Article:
107 cancer papers retracted due to peer review fraud

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Enlarge / Pictured: Probably an editor who peer-reviewed stuff for Tumor Biology.

107 research papers after discovering that the authors faked the peer review process. This isn’t the journal’s first rodeo. Late last year, 58 papers were retracted from seven different journals— 25 came from Tumor Biology for the same reason.

It’s possible to fake peer review because authors are often asked to suggest potential reviewers for their own papers. This is done because research subjects are often blindingly niche; a researcher working in a sub-sub-field may be more aware than the journal editor of who is best-placed to assess the work.

But some journals go further and request, or allow, authors to submit the contact details of these potential reviewers. If the editor isn’t aware of the potential for a scam, they then merrily send the requests for review out to fake e-mail addresses, often using the names of actual researchers. And at the other end of the fake e-mail address is someone who’s in on the game and happy to send in a friendly review.

Fake peer reviewers often “know what a review looks like and know enough to make it look plausible,” said Elizabeth Wager, editor of the journal Integrity & Peer Review. But they aren’t always good at faking less obvious quirks of academia: “When a lot of the fake peer reviews first came up, one of the reasons the editors spotted them was that the reviewers responded on time,” Wager told Ars. Reviewers almost always have to be chased, so “this was the red flag. And in a few cases, both the reviews would pop up within a few minutes of each other.”

It’s not always the authors providing the reviews. “There is some evidence that so-called third-party language-editing services play a role in manipulating the reviewing process,” said a spokesperson for Springer, the company that published Tumor Biology until this year. Scientists who work in a language other than English may use editing services to polish their papers before submitting to a journal, and some of these services can be unethical and predatory, says Wager.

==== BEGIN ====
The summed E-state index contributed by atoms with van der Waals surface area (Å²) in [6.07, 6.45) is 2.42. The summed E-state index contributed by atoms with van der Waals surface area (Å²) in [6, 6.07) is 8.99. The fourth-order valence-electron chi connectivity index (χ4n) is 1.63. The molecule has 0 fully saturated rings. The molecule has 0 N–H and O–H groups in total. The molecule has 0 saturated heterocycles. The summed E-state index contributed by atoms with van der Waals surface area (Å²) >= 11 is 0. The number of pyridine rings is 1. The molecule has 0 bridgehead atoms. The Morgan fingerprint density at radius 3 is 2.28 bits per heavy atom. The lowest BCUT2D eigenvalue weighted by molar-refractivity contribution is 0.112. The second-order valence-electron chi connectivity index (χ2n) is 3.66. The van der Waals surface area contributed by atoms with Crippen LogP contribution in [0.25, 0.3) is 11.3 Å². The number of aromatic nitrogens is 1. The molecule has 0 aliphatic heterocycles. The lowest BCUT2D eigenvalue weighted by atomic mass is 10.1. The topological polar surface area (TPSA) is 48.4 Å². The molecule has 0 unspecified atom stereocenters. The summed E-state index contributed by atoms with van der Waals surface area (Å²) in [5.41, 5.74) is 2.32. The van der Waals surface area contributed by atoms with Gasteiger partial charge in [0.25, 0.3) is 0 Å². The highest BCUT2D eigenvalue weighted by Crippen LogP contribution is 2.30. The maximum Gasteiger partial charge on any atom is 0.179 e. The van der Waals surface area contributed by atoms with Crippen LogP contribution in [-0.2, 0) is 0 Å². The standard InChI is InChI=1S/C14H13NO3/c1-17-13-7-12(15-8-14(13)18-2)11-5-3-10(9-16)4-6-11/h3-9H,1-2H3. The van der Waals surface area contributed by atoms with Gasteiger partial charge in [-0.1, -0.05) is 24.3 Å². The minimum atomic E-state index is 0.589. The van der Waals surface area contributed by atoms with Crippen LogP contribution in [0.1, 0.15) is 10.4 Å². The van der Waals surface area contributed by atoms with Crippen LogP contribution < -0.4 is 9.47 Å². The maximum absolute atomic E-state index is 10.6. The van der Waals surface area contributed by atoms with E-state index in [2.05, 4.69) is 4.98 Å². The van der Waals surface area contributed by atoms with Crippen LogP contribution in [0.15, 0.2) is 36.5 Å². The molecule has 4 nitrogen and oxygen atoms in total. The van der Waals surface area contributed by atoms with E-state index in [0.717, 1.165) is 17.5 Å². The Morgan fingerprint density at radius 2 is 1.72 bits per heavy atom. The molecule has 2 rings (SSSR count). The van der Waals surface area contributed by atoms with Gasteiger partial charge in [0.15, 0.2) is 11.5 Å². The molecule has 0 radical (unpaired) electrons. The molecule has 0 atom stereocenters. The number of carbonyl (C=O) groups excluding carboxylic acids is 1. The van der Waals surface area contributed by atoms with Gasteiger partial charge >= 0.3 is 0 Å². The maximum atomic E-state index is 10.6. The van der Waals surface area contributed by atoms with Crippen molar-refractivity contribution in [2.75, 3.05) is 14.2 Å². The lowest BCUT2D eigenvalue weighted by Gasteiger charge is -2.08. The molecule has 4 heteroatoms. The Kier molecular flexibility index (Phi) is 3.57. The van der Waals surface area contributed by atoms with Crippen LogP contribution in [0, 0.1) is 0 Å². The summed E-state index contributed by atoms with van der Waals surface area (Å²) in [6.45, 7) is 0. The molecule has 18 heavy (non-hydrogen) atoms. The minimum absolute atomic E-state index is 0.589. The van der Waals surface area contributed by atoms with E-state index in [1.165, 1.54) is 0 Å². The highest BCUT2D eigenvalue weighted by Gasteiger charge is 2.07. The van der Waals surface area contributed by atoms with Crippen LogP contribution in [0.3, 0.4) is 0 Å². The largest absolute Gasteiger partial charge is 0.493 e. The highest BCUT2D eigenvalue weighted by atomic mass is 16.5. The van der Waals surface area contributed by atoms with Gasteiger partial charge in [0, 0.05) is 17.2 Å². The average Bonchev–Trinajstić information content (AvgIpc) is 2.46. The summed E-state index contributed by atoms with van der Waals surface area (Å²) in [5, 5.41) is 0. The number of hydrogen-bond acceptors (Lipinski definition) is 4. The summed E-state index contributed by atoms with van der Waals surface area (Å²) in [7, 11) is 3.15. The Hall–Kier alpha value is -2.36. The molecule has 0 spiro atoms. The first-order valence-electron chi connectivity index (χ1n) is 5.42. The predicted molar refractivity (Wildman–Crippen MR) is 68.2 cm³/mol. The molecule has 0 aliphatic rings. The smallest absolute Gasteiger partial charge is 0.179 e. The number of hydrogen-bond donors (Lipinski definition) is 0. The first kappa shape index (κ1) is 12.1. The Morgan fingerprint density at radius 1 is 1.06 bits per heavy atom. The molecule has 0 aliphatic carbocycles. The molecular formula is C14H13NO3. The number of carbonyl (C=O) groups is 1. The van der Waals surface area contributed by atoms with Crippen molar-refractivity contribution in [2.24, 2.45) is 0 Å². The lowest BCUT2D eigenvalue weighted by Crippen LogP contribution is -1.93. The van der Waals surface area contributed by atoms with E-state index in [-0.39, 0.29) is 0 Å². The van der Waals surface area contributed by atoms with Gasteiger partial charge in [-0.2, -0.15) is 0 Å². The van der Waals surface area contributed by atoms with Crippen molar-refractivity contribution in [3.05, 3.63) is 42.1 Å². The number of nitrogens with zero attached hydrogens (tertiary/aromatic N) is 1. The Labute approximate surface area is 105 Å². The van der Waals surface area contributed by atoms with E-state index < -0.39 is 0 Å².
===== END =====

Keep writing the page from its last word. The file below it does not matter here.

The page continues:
It might be naive, she says, but “if the authors didn’t realize that this is what the editing company was doing, then I feel the authors should have a fair chance. There’s probably nothing wrong with the research; it just hasn’t been peer reviewed.” But of course, it’s difficult to assess whether the authors knew about it. “It is unclear whether the authors of the manuscripts were aware that the agencies were proposing fabricated reviewer names/e-mail addresses,” the Springer spokesperson told Ars.

This most recent avalanche of fake-reviewed papers was discovered because of extra screening at the journal. According to an official statement from Springer, “the decision was made to screen new papers before they are released to production.” The extra screening turned up the names of fake reviewers that hadn’t previously been detected, and “in order to clean up our scientific records, we will now start retracting these affected articles…Springer will continue to proactively investigate these issues.”

It’s best for editors not to rely on the contact details submitted by authors, but rather search for proper academic e-mail addresses themselves, said Wager. Some journals include this in their editorial guidelines, and other institutions recommend it as best practice. But there are other ways to game the system.

Tumor Biology changed hands in January, and the new publishers, SAGE, were aware of the problems when they took over. “[Springer] were open about the past instances of peer review fraud, and as part of the relaunch they wanted to address the underlying reasons,” a SAGE spokesperson told Retraction Watch. “The Tumor Biology editorial team have already introduced new robust peer review practices expected from all SAGE journals.” However, this doesn’t necessarily mean no more retractions for the journal, since investigations like this recent one may turn up more dirt from the past.

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